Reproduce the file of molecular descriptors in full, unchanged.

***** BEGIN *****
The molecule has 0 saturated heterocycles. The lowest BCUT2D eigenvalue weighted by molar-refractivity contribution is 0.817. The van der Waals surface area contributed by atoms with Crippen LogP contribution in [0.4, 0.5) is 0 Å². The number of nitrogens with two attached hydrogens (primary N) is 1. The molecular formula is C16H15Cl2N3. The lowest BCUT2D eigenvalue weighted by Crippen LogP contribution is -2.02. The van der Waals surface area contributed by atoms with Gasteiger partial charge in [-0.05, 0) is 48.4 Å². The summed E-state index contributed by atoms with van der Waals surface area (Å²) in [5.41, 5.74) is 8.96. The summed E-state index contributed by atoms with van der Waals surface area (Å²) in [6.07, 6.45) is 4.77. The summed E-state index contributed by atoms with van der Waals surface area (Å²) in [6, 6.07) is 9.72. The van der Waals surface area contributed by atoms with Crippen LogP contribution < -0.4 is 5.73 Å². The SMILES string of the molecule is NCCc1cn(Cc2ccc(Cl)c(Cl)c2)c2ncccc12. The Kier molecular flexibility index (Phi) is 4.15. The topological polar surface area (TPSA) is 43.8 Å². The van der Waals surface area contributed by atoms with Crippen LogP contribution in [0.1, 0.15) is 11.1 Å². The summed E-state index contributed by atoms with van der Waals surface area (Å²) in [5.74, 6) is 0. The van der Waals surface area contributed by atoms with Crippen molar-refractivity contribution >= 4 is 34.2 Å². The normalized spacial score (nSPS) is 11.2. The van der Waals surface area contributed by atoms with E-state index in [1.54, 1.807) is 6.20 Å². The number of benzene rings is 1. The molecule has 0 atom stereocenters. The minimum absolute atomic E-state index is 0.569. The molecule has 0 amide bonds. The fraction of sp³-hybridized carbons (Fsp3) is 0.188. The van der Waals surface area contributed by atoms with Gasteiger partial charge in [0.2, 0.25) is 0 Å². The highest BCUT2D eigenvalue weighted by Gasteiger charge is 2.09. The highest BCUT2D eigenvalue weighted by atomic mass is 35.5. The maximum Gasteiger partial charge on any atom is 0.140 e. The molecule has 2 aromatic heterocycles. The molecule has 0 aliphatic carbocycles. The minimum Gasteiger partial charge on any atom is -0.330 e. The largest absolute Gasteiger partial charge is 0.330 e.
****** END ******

The molecule has 0 saturated heterocycles. The lowest BCUT2D eigenvalue weighted by molar-refractivity contribution is 0.817. The van der Waals surface area contributed by atoms with Crippen LogP contribution in [0.4, 0.5) is 0 Å². The number of nitrogens with two attached hydrogens (primary N) is 1. The molecular formula is C16H15Cl2N3. The lowest BCUT2D eigenvalue weighted by Crippen LogP contribution is -2.02. The van der Waals surface area contributed by atoms with Gasteiger partial charge in [-0.05, 0) is 48.4 Å². The summed E-state index contributed by atoms with van der Waals surface area (Å²) in [5.41, 5.74) is 8.96. The summed E-state index contributed by atoms with van der Waals surface area (Å²) in [6.07, 6.45) is 4.77. The summed E-state index contributed by atoms with van der Waals surface area (Å²) in [6, 6.07) is 9.72. The van der Waals surface area contributed by atoms with Crippen LogP contribution < -0.4 is 5.73 Å². The SMILES string of the molecule is NCCc1cn(Cc2ccc(Cl)c(Cl)c2)c2ncccc12. The Kier molecular flexibility index (Phi) is 4.15. The topological polar surface area (TPSA) is 43.8 Å². The van der Waals surface area contributed by atoms with Crippen LogP contribution in [0.1, 0.15) is 11.1 Å². The summed E-state index contributed by atoms with van der Waals surface area (Å²) in [5.74, 6) is 0. The van der Waals surface area contributed by atoms with Crippen molar-refractivity contribution >= 4 is 34.2 Å². The normalized spacial score (nSPS) is 11.2. The van der Waals surface area contributed by atoms with E-state index in [1.54, 1.807) is 6.20 Å². The number of benzene rings is 1. The molecule has 0 atom stereocenters. The minimum absolute atomic E-state index is 0.569. The molecule has 0 amide bonds. The fraction of sp³-hybridized carbons (Fsp3) is 0.188. The van der Waals surface area contributed by atoms with Gasteiger partial charge in [0.2, 0.25) is 0 Å². The highest BCUT2D eigenvalue weighted by Gasteiger charge is 2.09. The highest BCUT2D eigenvalue weighted by atomic mass is 35.5. The maximum Gasteiger partial charge on any atom is 0.140 e. The molecule has 2 aromatic heterocycles. The molecule has 0 aliphatic carbocycles. The minimum Gasteiger partial charge on any atom is -0.330 e. The largest absolute Gasteiger partial charge is 0.330 e.